The leaders of the rank-and-file upsurge demanded that the strike vote — a structure test — would be conducted across all workers regardless of union or type of work, a significant change from the last time major strike activity took place in West Virginia’s schools, nearly thirty years earlier. Back then, some teachers went on strike without the rest of the workers. But in 2018, groups of rank-and-file activists who emerged from the 2016 Sanders campaign demanded a wall-to-wall strike vote.

The result of this very deliberate act of solidarity was a momentous strike over nine days where everyone — the teachers, bus drivers, cleaners, and cooks, not to mention the entire public sector workforce — got bigger raises and achieved bigger gains precisely because all the workers acting collectively produced way more power than had the teachers gone out alone.

In multiple interviews I conducted with the superintendents of schools in West Virginia during that first 2018 strike, when I was probing why there hadn’t been injunctions ordered against the strikers, every superintendent said they had to close the schools not because the teachers walked out, but because the bus drivers refused to drive the buses. Boom. West Virginia is a rural state and stranding children along roadways across the state was simply a safety risk the superintendents couldn’t afford. Nine days later, with every public school in the state closed, the workers, with the support of their community, created a crisis powerful enough to win.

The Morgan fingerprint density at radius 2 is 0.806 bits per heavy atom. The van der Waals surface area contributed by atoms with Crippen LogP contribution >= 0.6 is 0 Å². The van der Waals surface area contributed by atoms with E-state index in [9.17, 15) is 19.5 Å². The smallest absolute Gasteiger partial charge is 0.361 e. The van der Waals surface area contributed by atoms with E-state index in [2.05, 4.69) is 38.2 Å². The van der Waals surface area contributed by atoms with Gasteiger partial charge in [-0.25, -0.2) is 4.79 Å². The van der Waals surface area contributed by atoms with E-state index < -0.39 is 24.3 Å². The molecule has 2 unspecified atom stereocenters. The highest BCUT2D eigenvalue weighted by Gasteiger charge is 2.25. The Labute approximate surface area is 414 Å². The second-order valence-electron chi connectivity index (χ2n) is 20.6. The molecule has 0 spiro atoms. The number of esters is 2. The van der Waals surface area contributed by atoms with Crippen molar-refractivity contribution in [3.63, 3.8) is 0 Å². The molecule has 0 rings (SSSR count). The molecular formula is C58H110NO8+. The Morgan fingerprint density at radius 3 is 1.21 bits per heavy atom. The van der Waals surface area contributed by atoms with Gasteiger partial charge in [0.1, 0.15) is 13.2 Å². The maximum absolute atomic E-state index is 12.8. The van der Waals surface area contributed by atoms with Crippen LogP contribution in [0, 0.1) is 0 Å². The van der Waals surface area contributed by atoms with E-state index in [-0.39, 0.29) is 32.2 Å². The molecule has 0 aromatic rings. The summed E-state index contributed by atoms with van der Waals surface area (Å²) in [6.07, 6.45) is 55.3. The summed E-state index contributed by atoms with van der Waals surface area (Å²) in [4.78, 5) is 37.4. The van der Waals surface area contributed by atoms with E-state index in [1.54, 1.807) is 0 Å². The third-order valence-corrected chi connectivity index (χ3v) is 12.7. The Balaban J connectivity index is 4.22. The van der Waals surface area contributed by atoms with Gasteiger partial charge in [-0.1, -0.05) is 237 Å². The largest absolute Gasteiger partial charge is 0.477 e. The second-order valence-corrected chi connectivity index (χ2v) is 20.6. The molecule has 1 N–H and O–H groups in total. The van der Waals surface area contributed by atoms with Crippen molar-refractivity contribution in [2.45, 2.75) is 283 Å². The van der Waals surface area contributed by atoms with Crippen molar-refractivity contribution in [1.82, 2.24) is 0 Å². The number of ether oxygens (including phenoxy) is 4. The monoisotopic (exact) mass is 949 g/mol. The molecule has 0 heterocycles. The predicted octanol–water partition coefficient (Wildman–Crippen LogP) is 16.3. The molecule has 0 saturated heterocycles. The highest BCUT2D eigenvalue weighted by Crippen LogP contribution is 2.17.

To take another example, in Los Angeles, where the service workers are in a different union than the teachers, and each union is constrained by the oddities of labor law and distinct collective bargaining agreements, the strength of a united bargaining strategy is best illustrated by the one place where teachers and non-teachers recently used their collective power: district-wide health care negotiations in 2017. Even though the unions are separate, they bargain together in united health care negotiations and defeated a fierce effort to significantly cut their health care plans.

Rank-and-file workers across the country need to do what the workers in West Virginia did: demand united collective action, united and coordinated bargaining strategies, and hold to the strategy that no one settles agreements by undercutting their colleagues who work for the same employer.

Don’t get me wrong: one big union has always been my vision. But it’s complicated by the broader politics, or perhaps lack of them, in too many unions. Part of what I take up in the Socialist Register article is debunking the main argument officials in unions use to legitimate breaking worker solidarity, that different kinds of workers have different needs. So? There are simple solutions, including all unions within an employer agreeing to line up their contract expirations and then utilizing the aforementioned unity principle of no one settles till everyone settles.